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turtlecloud
December 31st, 2010, 10:43 PM
How can I map a keystroke to open a specific website in a new tab if google chrome is already open or opens a new window if chrome is not already running?

turtlecloud
January 1st, 2011, 01:48 AM
Bump? I figured out that I should use the keyboard shortcuts in the preferences, but I am not sure how to write in the command? Basically I need to know how to run a program through keyboard shortcuts, in this case google chrome.

turtlecloud
January 1st, 2011, 07:05 AM
bump!

Idefix82
January 1st, 2011, 07:08 AM
The generally accepted norm on this forum is to not bump more often than once in 24 hours. Thanks.

PatchesTheCaveman
January 1st, 2011, 11:06 AM
Hi turtlecloud! Happy New Year!

Install the CompizConfig Settings Manager from the Ubuntu Software Center, or synaptic, or by running this command from a terminal:

sudo apt-get install compizconfig-settings-manager

After you installed that, open it by going to System > Preferences > CompizConfig Settings Manager. At the top, there is a Commands option. Check the box to the left of it if it is not already checked. Then, click on Commands.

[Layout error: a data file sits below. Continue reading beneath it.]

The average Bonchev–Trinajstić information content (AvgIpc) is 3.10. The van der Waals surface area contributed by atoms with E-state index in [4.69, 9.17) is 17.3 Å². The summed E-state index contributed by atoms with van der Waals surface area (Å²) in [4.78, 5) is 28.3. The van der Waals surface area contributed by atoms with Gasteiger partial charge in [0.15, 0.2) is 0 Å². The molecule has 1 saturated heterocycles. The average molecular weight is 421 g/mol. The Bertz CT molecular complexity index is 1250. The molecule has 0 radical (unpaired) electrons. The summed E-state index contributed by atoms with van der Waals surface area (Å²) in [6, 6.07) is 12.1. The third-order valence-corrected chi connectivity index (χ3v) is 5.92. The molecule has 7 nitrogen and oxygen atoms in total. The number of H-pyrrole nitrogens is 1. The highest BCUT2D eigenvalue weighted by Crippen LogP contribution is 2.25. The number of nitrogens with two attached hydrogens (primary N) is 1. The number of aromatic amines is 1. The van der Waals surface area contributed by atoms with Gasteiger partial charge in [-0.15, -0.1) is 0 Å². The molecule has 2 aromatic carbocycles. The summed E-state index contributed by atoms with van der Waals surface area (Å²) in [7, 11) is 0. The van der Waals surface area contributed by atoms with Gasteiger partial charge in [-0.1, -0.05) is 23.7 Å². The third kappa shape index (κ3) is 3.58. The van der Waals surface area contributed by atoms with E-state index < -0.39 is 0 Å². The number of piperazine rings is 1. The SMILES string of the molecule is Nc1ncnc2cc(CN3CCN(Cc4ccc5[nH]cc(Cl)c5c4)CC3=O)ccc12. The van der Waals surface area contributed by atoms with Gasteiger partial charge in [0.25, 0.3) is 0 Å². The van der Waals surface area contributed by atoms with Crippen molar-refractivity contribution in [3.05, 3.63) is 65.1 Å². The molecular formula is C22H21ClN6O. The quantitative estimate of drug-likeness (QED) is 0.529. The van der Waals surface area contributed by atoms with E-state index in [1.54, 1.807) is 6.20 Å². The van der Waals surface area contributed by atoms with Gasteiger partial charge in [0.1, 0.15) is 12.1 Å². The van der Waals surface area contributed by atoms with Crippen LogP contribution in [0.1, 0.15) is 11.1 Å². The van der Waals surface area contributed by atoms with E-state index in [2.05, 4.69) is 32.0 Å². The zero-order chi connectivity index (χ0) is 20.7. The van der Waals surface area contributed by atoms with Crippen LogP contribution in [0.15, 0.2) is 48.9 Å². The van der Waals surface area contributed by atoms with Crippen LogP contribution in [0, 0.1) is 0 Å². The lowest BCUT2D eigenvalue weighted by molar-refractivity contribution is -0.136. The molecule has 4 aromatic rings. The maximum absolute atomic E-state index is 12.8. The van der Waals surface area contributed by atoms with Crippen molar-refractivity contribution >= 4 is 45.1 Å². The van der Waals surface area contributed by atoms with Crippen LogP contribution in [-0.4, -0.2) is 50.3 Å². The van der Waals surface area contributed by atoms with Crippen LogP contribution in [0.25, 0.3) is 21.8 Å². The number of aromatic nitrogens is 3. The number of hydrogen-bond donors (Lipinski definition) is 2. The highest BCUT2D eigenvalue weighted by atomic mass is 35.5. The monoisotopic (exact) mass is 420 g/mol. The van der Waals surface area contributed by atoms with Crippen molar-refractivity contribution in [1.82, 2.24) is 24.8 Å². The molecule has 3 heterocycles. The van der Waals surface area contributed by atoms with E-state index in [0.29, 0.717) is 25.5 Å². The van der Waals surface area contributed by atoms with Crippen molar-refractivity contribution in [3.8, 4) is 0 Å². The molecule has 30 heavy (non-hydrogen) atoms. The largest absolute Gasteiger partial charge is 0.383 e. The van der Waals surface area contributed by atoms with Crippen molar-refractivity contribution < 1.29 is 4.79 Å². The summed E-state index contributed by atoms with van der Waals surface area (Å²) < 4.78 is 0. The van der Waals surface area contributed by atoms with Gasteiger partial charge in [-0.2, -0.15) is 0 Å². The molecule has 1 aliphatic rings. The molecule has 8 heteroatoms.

Next to the Command line 0, type the following in the box:

gnome-open http://www.google.com/
Replace http://www.google.com/ with the web site you want to open.

Then, switch to the Key Bindings tab. Next to Run command 0, click the button that says Disabled. Check the Enabled box. Then press Grab key combination. Now, press the key sequence you would like to program to open this website. Then, click OK.

Now you can press the key sequence you selected and it should open the web site you selected. You can repeat this in the other Run command boxes for as many web sites (or any program you like for that matter) up to 12 times.

Please note that Google Chrome will always open the site in a new tab of the most recent browser window you used. If a window is not open, it will open a new window for it. It is not possible to change this behavior. (Mozilla Firefox supports opening new tabs and windows in a number of configurations.)